Family medicine crisis

August 17, 2023

Dr. Fredrykka Rinaldi, AMA PresidentDear Members,

This is another brief update on activity.

There has been daily contact with government and AMA senior staff. There have been meetings between primary care physician leaders (Section of Family Medicine, Section of Rural Medicine, Primary Care Networks Physician Leads Executive) and the minister. All our representatives are aligned and clear on our commitment to membership and the need for urgent action to address the sustainability crisis in family medicine.

No commitments have been made but we are being heard and there is necessary activity underway toward any meaningful solutions.

According to July data from the website, the number of family physicians accepting new patients keeps dropping. Family physicians are leaving comprehensive practice or moving away because their current practices are not viable. We received a brief message from a medical billing clerk that tells a now commonplace story. We need action soon to keep the physicians we have, and we must get started on years of work it will take to recruit and build back in a worldwide health human resource competition.

You are always welcome to share your thoughts with me. You can email me via You can also comment on this letter on the AMA website.


fred Rinaldi, MD, CCFP, FCFP, LLB, MBA, MPA(HSA), BCom
President, Alberta Medical Association
"Fate whispers to the warrior, 'You can not withstand the storm.' The warrior whispers back, 'I am the storm.'"


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  • #1

    Riyaan Hassen


    1:34 PM on August 17, 2023

    It’s just not viable owning a practice anymore. You have to offer doctors less than 30% office fees just to attract them but at that rate, you lose money on wages/rent and all other expenses.

    For family practices to survive in their current form office fees will need to be closer to 35-40%.

    Even with low office fees, many new doctors do not want to be family docs. They prefer specialty clinics and better work life balance. Who can blame them too.

    But I expect many family medical clinic closures in the next 1-2 years. Where many other specialities can charge 45-50% office fees and still the associates make more money than a family doctor that works 5 or even 6 days a week.

  • #2

    Grant Erickson


    1:49 PM on August 17, 2023

    Problem is all about money. We have been losing 5-7% per year compounded for the last 7-10 years.

    Government wants to fix the problem? 20% raise + 5% per year increase. Problem solved


  • #3

    Jim Dickinson


    1:50 PM on August 17, 2023

    I am currently visiting Sweden. Here the government has recognized that economic incentives work to counterbalance the status and other benefits of being a hospital specialist. So they pay family physicians more than hospital specialists. The only ones who get more are psychiatrists. And rural doctors of any type get more than in the cities for the standard day's work, let alone the extras for on-call.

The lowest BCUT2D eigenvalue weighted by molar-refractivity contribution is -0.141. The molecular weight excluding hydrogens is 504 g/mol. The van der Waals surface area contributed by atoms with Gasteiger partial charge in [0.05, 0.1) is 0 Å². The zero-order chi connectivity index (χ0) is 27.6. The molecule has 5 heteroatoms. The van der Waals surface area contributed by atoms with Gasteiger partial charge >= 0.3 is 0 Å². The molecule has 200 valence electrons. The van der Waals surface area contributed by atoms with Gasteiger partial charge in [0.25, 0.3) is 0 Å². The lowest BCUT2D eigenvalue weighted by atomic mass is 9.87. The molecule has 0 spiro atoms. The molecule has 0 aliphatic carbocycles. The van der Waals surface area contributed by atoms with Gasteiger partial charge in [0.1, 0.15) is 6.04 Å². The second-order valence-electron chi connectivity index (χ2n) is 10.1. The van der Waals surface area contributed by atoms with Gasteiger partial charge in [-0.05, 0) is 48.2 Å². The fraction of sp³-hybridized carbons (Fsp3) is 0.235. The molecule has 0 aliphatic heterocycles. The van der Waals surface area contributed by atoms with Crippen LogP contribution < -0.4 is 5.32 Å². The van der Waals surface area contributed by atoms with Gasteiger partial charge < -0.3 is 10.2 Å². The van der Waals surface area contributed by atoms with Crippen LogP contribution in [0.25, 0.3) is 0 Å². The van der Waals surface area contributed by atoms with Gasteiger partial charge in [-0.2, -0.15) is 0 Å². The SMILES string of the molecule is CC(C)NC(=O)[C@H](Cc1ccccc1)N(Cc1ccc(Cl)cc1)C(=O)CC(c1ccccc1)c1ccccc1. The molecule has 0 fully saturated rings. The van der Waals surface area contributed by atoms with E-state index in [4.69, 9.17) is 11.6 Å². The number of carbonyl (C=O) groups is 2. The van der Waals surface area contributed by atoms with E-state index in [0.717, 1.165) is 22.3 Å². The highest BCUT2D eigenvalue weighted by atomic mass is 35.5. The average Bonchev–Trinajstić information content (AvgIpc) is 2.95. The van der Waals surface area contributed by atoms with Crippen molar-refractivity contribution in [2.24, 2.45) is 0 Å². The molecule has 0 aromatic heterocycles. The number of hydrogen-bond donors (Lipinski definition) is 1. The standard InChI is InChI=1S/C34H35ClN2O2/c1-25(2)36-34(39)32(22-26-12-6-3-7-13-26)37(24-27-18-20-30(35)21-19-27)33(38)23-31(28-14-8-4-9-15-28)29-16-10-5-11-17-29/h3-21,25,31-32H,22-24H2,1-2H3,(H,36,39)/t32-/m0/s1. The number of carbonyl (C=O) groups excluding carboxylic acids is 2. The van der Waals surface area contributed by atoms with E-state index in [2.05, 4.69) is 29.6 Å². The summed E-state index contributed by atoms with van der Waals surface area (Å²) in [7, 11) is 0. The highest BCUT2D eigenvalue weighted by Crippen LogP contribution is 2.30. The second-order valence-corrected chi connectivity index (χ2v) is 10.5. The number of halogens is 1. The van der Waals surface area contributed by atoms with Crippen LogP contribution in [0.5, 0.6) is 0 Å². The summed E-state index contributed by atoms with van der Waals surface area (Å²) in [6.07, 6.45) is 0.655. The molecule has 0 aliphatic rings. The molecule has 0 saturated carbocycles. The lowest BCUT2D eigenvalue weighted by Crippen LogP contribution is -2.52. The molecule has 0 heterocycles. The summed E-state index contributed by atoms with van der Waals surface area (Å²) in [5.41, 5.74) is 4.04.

Why does this government, wedded as it is to rampant capitalism, not follow the obvious incentives? And why does the AMA not support such actions?

  • #4

    Dan Botha


    2:02 PM on August 17, 2023

    It's intriguing how the AMA is currently rushing to collaborate with the government to address an issue they've been aware of for years - the deterioration of the profession. For sustaining a family practice, which involves covering expenses like office space, staff, equipment, and education, a rate of $500-$600 per hour seems necessary. This parallels the billing standards of professionals such as accountants and lawyers. Comparatively, veterinarians charge approximately $112 for initial consultations, with additional costs, while our charges remain notably lower at $38.03 in 2009 and a mere $38.76 in 2023.

    There seems to have been a lapse in proper action or oversight, and even the introduction of PCN (Primary Care Network) has added a costly layer to healthcare without substantial benefits. Given the substantial funds within the healthcare system, it should be feasible to both cater to the needs of over 4 million citizens and provide fair compensation to medical practitioners.

  • #5

    Lorraine Liesemer

    Other health care professional

    6:30 PM on August 17, 2023

    The Docs need to present to the AMA and government what they want. What will make a viable practice for them. They may have signed a deal last Fall but these are new times and time to rework it.

  • #6

    David Lardner


    8:23 PM on August 17, 2023

    This is not just an Alberta/Canada problem. A relative of mine in Australia is having some mental health issues. Wait time to see a GP is 6 weeks.
    We need fundamental changes to make General practice a much more attractive proposition.
    Too much administrative time/red tape to deal with, hourly rates that are likely less than an NP working for AHS.
    Overhead fees linked to CPI and a pension structure may help.

Alberta Medical Association Mission: Advocate for and support Alberta physicians. Strengthen their leadership in the provision of sustainable quality care.